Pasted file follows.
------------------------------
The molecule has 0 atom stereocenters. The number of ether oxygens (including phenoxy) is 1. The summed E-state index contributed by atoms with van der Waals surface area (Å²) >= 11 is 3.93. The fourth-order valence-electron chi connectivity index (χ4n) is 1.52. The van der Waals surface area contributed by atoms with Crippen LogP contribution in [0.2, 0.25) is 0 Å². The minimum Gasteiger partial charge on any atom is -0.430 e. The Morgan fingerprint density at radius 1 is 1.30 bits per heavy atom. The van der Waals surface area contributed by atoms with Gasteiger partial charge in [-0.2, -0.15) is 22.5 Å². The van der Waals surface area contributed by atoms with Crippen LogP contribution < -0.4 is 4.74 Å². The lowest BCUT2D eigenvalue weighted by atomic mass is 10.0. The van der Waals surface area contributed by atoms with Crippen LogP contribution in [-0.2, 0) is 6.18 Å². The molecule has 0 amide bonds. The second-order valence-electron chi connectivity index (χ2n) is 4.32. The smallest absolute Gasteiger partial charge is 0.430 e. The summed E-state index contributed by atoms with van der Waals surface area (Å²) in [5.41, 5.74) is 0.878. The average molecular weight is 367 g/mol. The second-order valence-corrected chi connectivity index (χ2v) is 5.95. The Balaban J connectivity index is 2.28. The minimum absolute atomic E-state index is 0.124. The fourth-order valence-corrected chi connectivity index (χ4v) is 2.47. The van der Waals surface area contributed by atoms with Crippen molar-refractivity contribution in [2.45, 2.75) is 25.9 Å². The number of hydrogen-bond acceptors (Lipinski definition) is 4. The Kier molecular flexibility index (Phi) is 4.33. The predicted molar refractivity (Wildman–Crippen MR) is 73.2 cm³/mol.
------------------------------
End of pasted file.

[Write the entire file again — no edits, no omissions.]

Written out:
The molecule has 0 atom stereocenters. The number of ether oxygens (including phenoxy) is 1. The summed E-state index contributed by atoms with van der Waals surface area (Å²) >= 11 is 3.93. The fourth-order valence-electron chi connectivity index (χ4n) is 1.52. The van der Waals surface area contributed by atoms with Crippen LogP contribution in [0.2, 0.25) is 0 Å². The minimum Gasteiger partial charge on any atom is -0.430 e. The Morgan fingerprint density at radius 1 is 1.30 bits per heavy atom. The van der Waals surface area contributed by atoms with Gasteiger partial charge in [-0.2, -0.15) is 22.5 Å². The van der Waals surface area contributed by atoms with Crippen LogP contribution < -0.4 is 4.74 Å². The lowest BCUT2D eigenvalue weighted by atomic mass is 10.0. The van der Waals surface area contributed by atoms with Crippen LogP contribution in [-0.2, 0) is 6.18 Å². The molecule has 0 amide bonds. The second-order valence-electron chi connectivity index (χ2n) is 4.32. The smallest absolute Gasteiger partial charge is 0.430 e. The summed E-state index contributed by atoms with van der Waals surface area (Å²) in [5.41, 5.74) is 0.878. The average molecular weight is 367 g/mol. The second-order valence-corrected chi connectivity index (χ2v) is 5.95. The Balaban J connectivity index is 2.28. The minimum absolute atomic E-state index is 0.124. The fourth-order valence-corrected chi connectivity index (χ4v) is 2.47. The van der Waals surface area contributed by atoms with Crippen molar-refractivity contribution in [2.45, 2.75) is 25.9 Å². The number of hydrogen-bond acceptors (Lipinski definition) is 4. The Kier molecular flexibility index (Phi) is 4.33. The predicted molar refractivity (Wildman–Crippen MR) is 73.2 cm³/mol.